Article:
Taking off from O’Hare International Airport prompted a surreal thought. As the blustery snow blew sideways and, far below, Lake Michigan resembled a wintry, gray mass of icebergs, I wondered whether I’d packed appropriately for 90-degree, humid, buggy central Africa.
The expedition team’s view of the Sahara Desert below soon gave way to the Republic of Congo’s vast rain forest terrain.
Steve Ross, David Morgan, Curator of Primates Maureen Leahy and I had planned this trip to the Republic of the Congo’s remote Goualougo Triangle for more than a year. We’re so excited that it’s finally here.
In a remote region of the Republic of Congo, researchers are conducting groundbreaking research into how gorillas and chimpanzees live alongside one another in one of the most pristine landscapes on earth. The Goualougo Triangle is home to forest elephants, chimpanzees and western lowland gorillas, many of which have never come into contact with humans. By studying ape behavior, tool-use and the impact of logging on these endangered animals, scientists David Morgan and Crickette Sanz are collecting data that will advance ape conservation throughout Africa.
En route, I scheduled a two-day layover in lovely Paris. While wandering past a shop window, I was shocked to spy my first chimpanzee of the trip. Powerfully muscled, he stood 6 feet tall and possessed massive hands—made of chocolate. French chocolatiers often make such sculptures to show off their artistry. For me, it was a sweet reminder of what was to come.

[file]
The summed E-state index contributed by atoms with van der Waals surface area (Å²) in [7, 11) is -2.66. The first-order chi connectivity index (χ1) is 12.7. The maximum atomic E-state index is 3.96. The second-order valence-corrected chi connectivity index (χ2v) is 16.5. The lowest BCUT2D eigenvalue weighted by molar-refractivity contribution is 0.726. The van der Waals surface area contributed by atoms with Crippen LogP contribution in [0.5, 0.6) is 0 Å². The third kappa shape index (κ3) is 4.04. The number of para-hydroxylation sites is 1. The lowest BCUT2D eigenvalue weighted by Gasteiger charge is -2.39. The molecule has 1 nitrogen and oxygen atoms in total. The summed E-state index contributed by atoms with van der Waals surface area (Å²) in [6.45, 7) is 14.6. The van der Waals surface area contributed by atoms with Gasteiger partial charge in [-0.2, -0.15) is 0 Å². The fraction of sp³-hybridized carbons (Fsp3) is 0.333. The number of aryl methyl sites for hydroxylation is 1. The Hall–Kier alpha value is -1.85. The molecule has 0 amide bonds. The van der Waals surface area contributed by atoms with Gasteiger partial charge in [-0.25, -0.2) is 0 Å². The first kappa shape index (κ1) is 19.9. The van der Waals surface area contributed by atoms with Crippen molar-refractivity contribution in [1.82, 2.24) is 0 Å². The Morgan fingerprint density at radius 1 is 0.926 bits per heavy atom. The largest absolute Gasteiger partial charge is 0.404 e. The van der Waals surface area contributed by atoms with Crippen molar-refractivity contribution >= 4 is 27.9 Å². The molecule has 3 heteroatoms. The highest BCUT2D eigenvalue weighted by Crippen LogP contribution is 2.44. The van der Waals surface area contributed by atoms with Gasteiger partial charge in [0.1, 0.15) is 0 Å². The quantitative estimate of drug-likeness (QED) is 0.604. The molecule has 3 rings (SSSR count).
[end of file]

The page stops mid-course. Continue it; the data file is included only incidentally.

A chocolatier’s chimpanzee sculpture in Paris provided a sweet reminder of the wild primates the team would soon be seeing in the Goualougo Triangle.
The flight from Paris to Brazzaville—the capital city of Congo—leaves in the late morning and follows a direct south route within the same time zone. It was a clear, cloudless day. I watched out my window as we passed the mountains of southern France, crossed the Mediterranean Sea and flew over the northern coast of Africa, which was dotted with a few cities and towns.
We soon entered the Sahara desert with its vast stretches of empty sand and no signs of human settlement. It seemed like we flew over this dry, desolate area for hours (jet lag likely made the time frame a bit fuzzy). Then, suddenly, a mat of lush green appeared below—the huge swath of pristine rain forest that spans central west Africa. After a while, we could see the vast Congo River—the second largest river in the world—snaking through this carpet of green.
According to survey measurements last taken in 2011, 68 million acres of Congo are covered by dense forest and an additional 25 percent by mixed forest. As I viewed the land from above, its massive reach inspired awe—and added to the anticipation of journeying deeper inside it as we headed toward the Goualougo Triangle.
Lisa Faust, Ph.D.
The zoo’s Vice President for Conservation & Science, Lisa oversees the global reach of zoo research efforts, guiding projects that save species from Africa to the zoo’s backyard.